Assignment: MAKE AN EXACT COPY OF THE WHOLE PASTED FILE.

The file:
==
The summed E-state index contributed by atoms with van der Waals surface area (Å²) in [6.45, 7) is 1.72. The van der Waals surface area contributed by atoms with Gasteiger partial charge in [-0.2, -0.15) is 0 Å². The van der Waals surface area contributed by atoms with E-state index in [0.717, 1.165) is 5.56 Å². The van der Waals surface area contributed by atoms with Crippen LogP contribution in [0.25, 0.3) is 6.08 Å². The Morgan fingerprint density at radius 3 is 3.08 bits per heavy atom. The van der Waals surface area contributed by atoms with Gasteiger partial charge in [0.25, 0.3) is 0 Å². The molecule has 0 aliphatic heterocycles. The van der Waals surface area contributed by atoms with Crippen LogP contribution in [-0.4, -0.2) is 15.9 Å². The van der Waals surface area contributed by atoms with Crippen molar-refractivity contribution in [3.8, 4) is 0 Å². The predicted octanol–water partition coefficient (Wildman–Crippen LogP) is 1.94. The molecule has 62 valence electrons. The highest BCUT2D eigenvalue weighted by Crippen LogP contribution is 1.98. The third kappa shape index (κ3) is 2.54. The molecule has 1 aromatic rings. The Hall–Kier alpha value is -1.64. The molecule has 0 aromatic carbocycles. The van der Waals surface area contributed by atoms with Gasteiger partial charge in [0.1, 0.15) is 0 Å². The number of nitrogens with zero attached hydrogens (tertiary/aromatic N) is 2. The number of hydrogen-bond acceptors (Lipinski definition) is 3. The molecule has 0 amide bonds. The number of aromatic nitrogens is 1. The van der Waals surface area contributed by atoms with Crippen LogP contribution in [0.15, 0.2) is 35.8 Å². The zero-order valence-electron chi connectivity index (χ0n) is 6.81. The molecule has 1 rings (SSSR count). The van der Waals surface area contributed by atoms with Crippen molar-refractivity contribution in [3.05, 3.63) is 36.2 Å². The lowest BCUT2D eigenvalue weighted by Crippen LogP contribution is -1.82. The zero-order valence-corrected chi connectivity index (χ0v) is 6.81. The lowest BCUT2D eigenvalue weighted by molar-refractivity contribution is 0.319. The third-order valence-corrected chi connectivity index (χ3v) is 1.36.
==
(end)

The summed E-state index contributed by atoms with van der Waals surface area (Å²) in [6.45, 7) is 1.72. The van der Waals surface area contributed by atoms with Gasteiger partial charge in [-0.2, -0.15) is 0 Å². The van der Waals surface area contributed by atoms with E-state index in [0.717, 1.165) is 5.56 Å². The van der Waals surface area contributed by atoms with Crippen LogP contribution in [0.25, 0.3) is 6.08 Å². The Morgan fingerprint density at radius 3 is 3.08 bits per heavy atom. The van der Waals surface area contributed by atoms with Gasteiger partial charge in [0.25, 0.3) is 0 Å². The molecule has 0 aliphatic heterocycles. The van der Waals surface area contributed by atoms with Crippen LogP contribution in [-0.4, -0.2) is 15.9 Å². The van der Waals surface area contributed by atoms with Crippen molar-refractivity contribution in [3.8, 4) is 0 Å². The predicted octanol–water partition coefficient (Wildman–Crippen LogP) is 1.94. The molecule has 62 valence electrons. The highest BCUT2D eigenvalue weighted by Crippen LogP contribution is 1.98. The third kappa shape index (κ3) is 2.54. The molecule has 1 aromatic rings. The Hall–Kier alpha value is -1.64. The molecule has 0 aromatic carbocycles. The van der Waals surface area contributed by atoms with Gasteiger partial charge in [0.1, 0.15) is 0 Å². The number of nitrogens with zero attached hydrogens (tertiary/aromatic N) is 2. The number of hydrogen-bond acceptors (Lipinski definition) is 3. The molecule has 0 amide bonds. The number of aromatic nitrogens is 1. The van der Waals surface area contributed by atoms with Crippen LogP contribution in [0.15, 0.2) is 35.8 Å². The zero-order valence-electron chi connectivity index (χ0n) is 6.81. The molecule has 1 rings (SSSR count). The van der Waals surface area contributed by atoms with Crippen molar-refractivity contribution in [3.05, 3.63) is 36.2 Å². The lowest BCUT2D eigenvalue weighted by Crippen LogP contribution is -1.82. The zero-order valence-corrected chi connectivity index (χ0v) is 6.81. The lowest BCUT2D eigenvalue weighted by molar-refractivity contribution is 0.319. The third-order valence-corrected chi connectivity index (χ3v) is 1.36.